Published: Mon 04 August 2014
teaching cis440 software
Wall Street Journal features a column by Christopher Mims that argues " Programming Is a Trade; Let's Act Like It". He argues that not only is it possible to learn programming without going to college, but that university computer science programs may be teaching something entirely different from what's used in practice:
Take Facebook: The first thing that happens to a new engineer there is six weeks of intensive classes, many of which are -- you guessed it -- programming classes. This is in part becuase university courses in computer science favor theory over programming, which is a mishmash of skills ranging from practical knowledge of in-vogue programming languages to how to work on projects that involve dozens of other programmers and thousand or even millions of lines of code.
Mims is primarily interested in writing about online training programs like
Codecademy and Treehouse, as well as a few "intensive" trade schools like Seattle's Code Fellows. I'd like to raise the possibility that this article highlights an excellent way for MIS programs (like ours at ASU) to make our programs relevant for students.
In CIS440, which started out as a textbook-driven project management (PMBOK-based) course, my students are now experimenting with a wide variety of practices in that "mishmash" -- version control, test-driven development, DevOps, and so on. Last spring, we started using Scrum as an organizing framework for the course schedule, with its strict requirement that the team
deliver working software early in the semester and demonstrate new features every iteration (every two weeks, starting this fall).
Aside: my initial motivation in adopting Scrum was to protect my own pride! I hated telling capstone project sponsors at the end of the semester, "The students didn't finish your project, but..." [choose one of: "...they had a great learning experience", "...they did a non-working prototype", "...you can consider this an experiment with the new technology", etc]. Scrum mandates that you'll have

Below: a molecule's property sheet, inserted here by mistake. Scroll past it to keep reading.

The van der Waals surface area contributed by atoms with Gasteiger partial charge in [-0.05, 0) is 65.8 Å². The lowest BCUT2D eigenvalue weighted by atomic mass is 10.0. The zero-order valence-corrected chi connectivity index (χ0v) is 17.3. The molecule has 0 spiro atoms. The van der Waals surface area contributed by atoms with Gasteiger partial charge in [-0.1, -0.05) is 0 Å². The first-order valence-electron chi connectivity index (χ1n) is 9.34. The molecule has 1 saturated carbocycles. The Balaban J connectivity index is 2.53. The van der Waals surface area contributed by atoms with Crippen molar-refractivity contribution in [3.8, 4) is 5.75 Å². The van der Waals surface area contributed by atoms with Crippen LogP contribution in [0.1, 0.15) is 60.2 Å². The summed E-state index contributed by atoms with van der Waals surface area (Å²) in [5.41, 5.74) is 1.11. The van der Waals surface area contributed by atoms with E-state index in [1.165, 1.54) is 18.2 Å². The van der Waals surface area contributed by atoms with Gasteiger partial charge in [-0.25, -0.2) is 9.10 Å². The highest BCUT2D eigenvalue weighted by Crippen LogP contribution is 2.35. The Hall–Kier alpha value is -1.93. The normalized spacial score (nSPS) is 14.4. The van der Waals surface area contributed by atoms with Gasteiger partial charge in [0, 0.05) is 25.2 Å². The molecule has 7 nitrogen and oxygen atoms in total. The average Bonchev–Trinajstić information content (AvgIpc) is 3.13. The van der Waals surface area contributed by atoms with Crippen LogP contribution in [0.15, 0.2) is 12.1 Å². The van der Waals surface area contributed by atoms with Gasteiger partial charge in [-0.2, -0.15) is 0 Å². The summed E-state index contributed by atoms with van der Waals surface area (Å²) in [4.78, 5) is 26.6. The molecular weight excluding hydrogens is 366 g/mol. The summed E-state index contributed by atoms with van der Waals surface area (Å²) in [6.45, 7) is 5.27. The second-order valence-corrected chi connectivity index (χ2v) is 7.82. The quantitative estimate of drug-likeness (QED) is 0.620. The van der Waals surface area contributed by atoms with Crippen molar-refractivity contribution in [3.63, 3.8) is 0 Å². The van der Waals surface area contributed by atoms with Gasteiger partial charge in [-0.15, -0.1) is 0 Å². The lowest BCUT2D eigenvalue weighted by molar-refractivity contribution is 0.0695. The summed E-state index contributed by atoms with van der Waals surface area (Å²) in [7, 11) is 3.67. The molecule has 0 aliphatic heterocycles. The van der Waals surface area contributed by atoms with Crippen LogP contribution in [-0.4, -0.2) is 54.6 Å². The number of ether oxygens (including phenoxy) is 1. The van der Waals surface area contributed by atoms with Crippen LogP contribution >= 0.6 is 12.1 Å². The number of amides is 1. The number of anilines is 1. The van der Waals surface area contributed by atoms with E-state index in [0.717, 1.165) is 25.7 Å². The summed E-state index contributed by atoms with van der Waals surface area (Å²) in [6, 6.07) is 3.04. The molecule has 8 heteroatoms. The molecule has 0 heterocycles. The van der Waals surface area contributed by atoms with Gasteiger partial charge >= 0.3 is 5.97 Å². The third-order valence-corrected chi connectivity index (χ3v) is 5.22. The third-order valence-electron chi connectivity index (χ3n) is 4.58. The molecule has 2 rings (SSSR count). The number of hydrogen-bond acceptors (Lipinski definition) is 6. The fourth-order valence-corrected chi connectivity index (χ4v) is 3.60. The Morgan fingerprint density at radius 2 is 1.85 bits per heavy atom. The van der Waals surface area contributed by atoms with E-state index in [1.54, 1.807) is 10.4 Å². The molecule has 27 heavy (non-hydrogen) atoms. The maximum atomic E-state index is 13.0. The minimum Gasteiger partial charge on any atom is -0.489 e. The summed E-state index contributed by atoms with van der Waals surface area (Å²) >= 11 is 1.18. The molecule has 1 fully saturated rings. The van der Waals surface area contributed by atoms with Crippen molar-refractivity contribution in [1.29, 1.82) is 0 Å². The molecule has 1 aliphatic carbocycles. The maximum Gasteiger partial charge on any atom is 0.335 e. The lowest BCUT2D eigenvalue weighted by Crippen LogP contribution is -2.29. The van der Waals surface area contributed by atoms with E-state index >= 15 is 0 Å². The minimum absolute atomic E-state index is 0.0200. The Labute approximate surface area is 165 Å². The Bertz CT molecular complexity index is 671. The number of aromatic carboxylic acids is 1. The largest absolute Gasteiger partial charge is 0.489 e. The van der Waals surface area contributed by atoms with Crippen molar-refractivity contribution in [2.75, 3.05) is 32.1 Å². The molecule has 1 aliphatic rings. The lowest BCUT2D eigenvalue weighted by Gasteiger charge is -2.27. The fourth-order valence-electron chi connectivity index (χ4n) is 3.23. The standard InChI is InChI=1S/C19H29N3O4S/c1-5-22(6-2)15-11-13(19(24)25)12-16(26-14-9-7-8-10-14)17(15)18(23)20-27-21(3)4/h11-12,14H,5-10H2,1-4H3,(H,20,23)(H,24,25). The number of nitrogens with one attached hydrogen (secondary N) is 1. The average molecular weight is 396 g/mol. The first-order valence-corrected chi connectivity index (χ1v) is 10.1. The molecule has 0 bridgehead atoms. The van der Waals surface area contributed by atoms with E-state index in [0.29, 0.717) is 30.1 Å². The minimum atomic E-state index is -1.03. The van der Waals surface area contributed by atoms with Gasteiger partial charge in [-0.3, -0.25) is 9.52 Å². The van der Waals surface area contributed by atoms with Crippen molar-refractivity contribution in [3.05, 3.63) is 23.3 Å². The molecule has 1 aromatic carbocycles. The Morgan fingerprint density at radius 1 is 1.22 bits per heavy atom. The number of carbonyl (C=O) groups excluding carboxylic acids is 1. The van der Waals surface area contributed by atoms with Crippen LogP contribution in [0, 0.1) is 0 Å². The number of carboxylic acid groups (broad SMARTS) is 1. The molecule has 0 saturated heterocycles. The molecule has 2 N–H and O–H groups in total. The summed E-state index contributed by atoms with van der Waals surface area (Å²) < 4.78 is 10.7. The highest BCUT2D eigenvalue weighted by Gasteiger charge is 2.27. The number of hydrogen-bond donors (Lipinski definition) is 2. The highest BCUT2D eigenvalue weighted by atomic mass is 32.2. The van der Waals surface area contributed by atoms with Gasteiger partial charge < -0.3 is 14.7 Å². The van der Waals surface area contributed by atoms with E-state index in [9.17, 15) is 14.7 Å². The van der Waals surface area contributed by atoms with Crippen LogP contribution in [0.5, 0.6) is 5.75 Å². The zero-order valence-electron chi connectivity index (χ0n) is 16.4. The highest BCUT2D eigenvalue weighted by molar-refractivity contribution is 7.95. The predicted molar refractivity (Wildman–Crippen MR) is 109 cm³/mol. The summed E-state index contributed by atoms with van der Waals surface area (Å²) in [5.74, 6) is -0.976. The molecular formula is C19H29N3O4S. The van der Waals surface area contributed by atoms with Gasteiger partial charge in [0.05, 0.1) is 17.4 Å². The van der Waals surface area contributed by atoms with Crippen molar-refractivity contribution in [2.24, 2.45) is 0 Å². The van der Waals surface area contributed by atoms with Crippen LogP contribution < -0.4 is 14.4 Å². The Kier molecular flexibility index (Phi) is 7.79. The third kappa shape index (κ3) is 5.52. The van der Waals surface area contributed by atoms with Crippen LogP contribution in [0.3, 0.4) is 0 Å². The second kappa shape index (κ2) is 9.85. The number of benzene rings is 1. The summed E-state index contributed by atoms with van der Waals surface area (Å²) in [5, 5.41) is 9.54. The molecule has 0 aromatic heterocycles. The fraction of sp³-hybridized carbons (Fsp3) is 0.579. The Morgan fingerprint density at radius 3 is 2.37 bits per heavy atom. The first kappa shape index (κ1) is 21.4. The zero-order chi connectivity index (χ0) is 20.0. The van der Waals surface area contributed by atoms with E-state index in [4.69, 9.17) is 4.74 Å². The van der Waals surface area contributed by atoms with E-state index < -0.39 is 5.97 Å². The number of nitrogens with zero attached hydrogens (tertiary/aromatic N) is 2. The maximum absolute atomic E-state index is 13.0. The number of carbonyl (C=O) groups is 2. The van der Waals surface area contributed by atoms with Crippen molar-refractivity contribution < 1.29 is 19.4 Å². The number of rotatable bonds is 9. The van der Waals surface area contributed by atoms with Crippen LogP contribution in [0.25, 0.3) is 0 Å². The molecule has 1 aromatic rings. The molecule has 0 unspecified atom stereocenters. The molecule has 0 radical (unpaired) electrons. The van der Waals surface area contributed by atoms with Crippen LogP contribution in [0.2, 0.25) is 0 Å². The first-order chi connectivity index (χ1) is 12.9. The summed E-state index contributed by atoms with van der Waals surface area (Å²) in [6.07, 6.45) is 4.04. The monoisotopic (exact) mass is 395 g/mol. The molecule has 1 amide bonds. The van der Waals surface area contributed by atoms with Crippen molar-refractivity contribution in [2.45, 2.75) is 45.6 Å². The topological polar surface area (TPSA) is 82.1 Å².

something deliverable, even if it's a bare-bones web page with lots of "coming soon" stub pages.
It turns out that there's more to the "mishmash" than just learning a programming language or a few tools. There is indeed
theory about software development -- it just doesn't happen to be the kind of theory (data structures, algorithms, etc) that they teach in the computer science department. "Agile" and "Lean" are two keywords that both stand in place of a rich history of theoretical study and empirical experience. We can look at collaborative software development itself as a scientific process in which requirements are seen as hypotheses to be tested (cf. ). And in fact there is a great deal of operations management, especially the Theory of Constraints, underlying much of the DevOps movement. The Lean Startup
The gap between what CS departments teach and what the market needs is real. CS graduates may study programming theory for four years and graduate without ever having written a test, or checked code in with
git. But there's more to being a great developer than just learning the currently most popular language. Teaching the art and science of software development in organizations can and should be (part of?) the mandate of an MIS department. By claiming this role, we can offer more than just "computer science lite". We can even begin to justify why
computer science majors should take courses or a double major in our departments. We'll offer something that complements, rather than substitutes for, their training in computing theory.
This is going to be one of the guiding ideas of my courses in 2014-2015. To accomplish it, we're going to need some new practices (such as using GitHub for assignments) and new resources (like a great textbook!) as well as lots of communication with the professional community (and maybe with the CS department) to better understand what's really needed.